[Skip to content]

FM World logo
Text Size: A A A
23 October 2019
View the latest issue of FM
Sign up to Facilitate Daily >
FM World daily e-newsletter logo


The Streamlined Energy and Carbon Reporting (SECR) regulations come into force in April 2019 and FMs need to be prepared, says Jamie Tabord.

Carbon Emission © iStock
© iStock

09 January 2019 | Jamie Tabord

From 1 April, SECR will be the new instrument for organisations to collect, measure and report on their carbon emissions. It will replace the current CRC scheme and expand to include all large companies (around 12,000 in total).

The Department of Business, Energy and Industrial Strategy (BEIS) recognised that the range of energy-efficiency policies can create complexity and add administrative burdens to those that qualify. SECR is the proposed solution.

What is involved?

The objective is to incentivise organisations to save energy through improved energy efficiency, and reduce energy bills and carbon emissions.

This is expected to drive behavioural changes by raising awareness of energy efficiency with organisational decision-makers and boost the importance energy efficiency has on an organisation's reputation. In addition, it will increase transparency for investors and others so that companies can be held to account.

Meanwhile, the tax element of the CRC is being transferred to the Climate Change Levy tax, which is a chargeable element on business electricity use, with rates for electricity and gas being hiked from 1 April 2019.

Organisations budgeting for their 2019/20 energy spend will need to factor in this rise.

SECR framework objectives

  • To reduce the overall administrative burden on participants;
  • To incentivise energy saving by improving energy efficiency;
  • To drive behavioural changes by raising awareness with decision-makers; 
  • To link energy efficiency to organisational reputation; and 
  • To increase transparency for investors so companies can be held to account.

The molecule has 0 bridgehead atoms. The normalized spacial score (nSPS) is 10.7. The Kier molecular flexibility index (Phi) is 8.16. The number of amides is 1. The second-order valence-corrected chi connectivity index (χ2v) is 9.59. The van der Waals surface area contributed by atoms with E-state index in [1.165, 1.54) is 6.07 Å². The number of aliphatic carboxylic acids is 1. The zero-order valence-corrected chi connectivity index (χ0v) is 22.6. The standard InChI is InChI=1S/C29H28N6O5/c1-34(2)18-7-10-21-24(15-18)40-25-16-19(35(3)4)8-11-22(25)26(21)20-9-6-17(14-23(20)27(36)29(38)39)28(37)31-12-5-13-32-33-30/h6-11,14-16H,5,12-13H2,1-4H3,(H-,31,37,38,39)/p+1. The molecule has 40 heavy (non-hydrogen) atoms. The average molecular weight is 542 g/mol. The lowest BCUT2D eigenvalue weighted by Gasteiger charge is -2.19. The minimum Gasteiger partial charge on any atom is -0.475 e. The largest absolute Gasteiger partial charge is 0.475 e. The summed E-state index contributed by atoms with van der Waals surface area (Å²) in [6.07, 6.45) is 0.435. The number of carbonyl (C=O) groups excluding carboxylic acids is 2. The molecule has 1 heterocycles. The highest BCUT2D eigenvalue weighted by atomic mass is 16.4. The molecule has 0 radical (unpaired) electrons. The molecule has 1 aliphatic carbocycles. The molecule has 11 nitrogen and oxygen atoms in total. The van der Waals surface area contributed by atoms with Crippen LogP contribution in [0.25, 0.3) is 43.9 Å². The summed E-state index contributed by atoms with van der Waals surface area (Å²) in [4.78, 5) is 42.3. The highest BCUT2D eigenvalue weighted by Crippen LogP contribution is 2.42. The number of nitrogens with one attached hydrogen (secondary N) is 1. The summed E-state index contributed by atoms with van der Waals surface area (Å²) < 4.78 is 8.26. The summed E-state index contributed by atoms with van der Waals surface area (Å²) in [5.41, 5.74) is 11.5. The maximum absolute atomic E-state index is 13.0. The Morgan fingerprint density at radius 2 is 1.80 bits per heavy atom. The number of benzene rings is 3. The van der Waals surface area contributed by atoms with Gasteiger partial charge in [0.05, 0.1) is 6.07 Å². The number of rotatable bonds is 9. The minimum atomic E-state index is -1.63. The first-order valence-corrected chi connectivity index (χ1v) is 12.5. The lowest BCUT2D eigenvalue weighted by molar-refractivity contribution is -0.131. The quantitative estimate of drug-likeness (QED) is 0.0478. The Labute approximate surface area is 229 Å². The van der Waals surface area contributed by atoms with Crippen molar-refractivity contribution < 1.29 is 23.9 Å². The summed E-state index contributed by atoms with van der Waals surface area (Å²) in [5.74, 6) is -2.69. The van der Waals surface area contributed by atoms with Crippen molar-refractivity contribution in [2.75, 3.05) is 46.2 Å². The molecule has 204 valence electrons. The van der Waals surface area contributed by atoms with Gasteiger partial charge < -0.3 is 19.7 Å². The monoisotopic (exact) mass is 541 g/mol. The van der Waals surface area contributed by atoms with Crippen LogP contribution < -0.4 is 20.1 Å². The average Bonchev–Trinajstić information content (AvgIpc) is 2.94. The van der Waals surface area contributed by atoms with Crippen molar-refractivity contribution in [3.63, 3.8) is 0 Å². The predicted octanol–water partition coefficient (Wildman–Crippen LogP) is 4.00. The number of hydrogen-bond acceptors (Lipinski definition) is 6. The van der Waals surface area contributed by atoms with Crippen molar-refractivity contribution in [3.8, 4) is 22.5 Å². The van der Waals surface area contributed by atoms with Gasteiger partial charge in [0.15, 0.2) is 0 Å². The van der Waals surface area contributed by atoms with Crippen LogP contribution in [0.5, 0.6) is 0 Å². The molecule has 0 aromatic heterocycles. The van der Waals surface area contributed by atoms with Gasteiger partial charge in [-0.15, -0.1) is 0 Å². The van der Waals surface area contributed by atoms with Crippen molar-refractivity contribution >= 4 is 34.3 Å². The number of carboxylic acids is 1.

Companies that will be affected

Qualifying criteria are changing so SECR will encapsulate an additional 7,900 companies, which will be required to report their carbon emissions for the first time.

While public sector organisations will not be required to comply at this time, they are encouraged to do so on a voluntary basis.

SECR qualifying criteria

All quoted companies and all large UK incorporated unquoted companies and LLPs fulfilling at least two of the following conditions in the financial year:

  • at least 250 employees
  • an annual turnover of
  • over £36 million
  • an annual balance sheet of over £18 million 
  • qualifying UK-registered subsidiaries of parent companies not registered in the UK
  • public bodies including limited company or LLP elements.


Five steps FMs should take to prepare

The implications are varied, but there are five key requirements.

1) Report all UK energy use including total underlying energy use such as transport;

2) Report energy-efficiency action taken in the past 12 months – if you don’t have these in place you will need to implement new structures and systems to do this;

3) Be prepared for increased Climate Change Levy (CCL) charges – revenue generated from the sale of allowances in the CRC scheme (set to be abolished in March 2019) will continue via an increase in the CCL rate, a non-commodity charge found in utility bills;

4) 2019/20 budgeting will need to factor in this rise; and

5) Companies will be required to include this data and information within their directors’ report.

We anticipate a transitional period which will require organisations that qualify to review and make changes to how they collect data, report and demonstrate energy-efficiency changes.

Guidance on the practical implementation for SECR was published in November. You should consult all relevant information to guarantee SECR compliance.

Even large companies with their own energy teams are seeking our support, as there is a lot of ground to cover –  especially for those starting from scratch to make sure they are compliant.

Jamie Tabord is head of optimisation services at Inspired Energy